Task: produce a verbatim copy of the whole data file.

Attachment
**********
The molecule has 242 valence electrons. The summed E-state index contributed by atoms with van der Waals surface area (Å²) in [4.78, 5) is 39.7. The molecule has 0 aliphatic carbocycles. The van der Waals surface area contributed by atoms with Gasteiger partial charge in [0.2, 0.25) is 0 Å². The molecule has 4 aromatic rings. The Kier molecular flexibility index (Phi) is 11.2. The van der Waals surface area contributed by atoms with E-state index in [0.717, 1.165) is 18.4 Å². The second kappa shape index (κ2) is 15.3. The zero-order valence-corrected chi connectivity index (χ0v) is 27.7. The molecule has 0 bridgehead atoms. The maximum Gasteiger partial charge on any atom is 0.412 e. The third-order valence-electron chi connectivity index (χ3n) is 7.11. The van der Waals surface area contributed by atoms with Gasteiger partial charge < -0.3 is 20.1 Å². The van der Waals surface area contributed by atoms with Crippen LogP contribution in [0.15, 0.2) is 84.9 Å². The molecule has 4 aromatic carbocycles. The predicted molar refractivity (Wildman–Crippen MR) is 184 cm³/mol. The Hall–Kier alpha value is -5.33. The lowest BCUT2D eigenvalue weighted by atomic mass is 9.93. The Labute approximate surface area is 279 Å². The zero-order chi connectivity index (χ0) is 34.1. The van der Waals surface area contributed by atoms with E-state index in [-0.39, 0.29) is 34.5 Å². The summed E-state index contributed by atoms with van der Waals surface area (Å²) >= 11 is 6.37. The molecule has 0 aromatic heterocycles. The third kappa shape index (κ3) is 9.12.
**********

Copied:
The molecule has 242 valence electrons. The summed E-state index contributed by atoms with van der Waals surface area (Å²) in [4.78, 5) is 39.7. The molecule has 0 aliphatic carbocycles. The van der Waals surface area contributed by atoms with Gasteiger partial charge in [0.2, 0.25) is 0 Å². The molecule has 4 aromatic rings. The Kier molecular flexibility index (Phi) is 11.2. The van der Waals surface area contributed by atoms with E-state index in [0.717, 1.165) is 18.4 Å². The second kappa shape index (κ2) is 15.3. The zero-order valence-corrected chi connectivity index (χ0v) is 27.7. The molecule has 0 bridgehead atoms. The maximum Gasteiger partial charge on any atom is 0.412 e. The third-order valence-electron chi connectivity index (χ3n) is 7.11. The van der Waals surface area contributed by atoms with Gasteiger partial charge < -0.3 is 20.1 Å². The van der Waals surface area contributed by atoms with Crippen LogP contribution in [0.15, 0.2) is 84.9 Å². The molecule has 4 aromatic carbocycles. The predicted molar refractivity (Wildman–Crippen MR) is 184 cm³/mol. The Hall–Kier alpha value is -5.33. The lowest BCUT2D eigenvalue weighted by atomic mass is 9.93. The Labute approximate surface area is 279 Å². The zero-order chi connectivity index (χ0) is 34.1. The van der Waals surface area contributed by atoms with E-state index in [-0.39, 0.29) is 34.5 Å². The summed E-state index contributed by atoms with van der Waals surface area (Å²) >= 11 is 6.37. The molecule has 0 aromatic heterocycles. The third kappa shape index (κ3) is 9.12.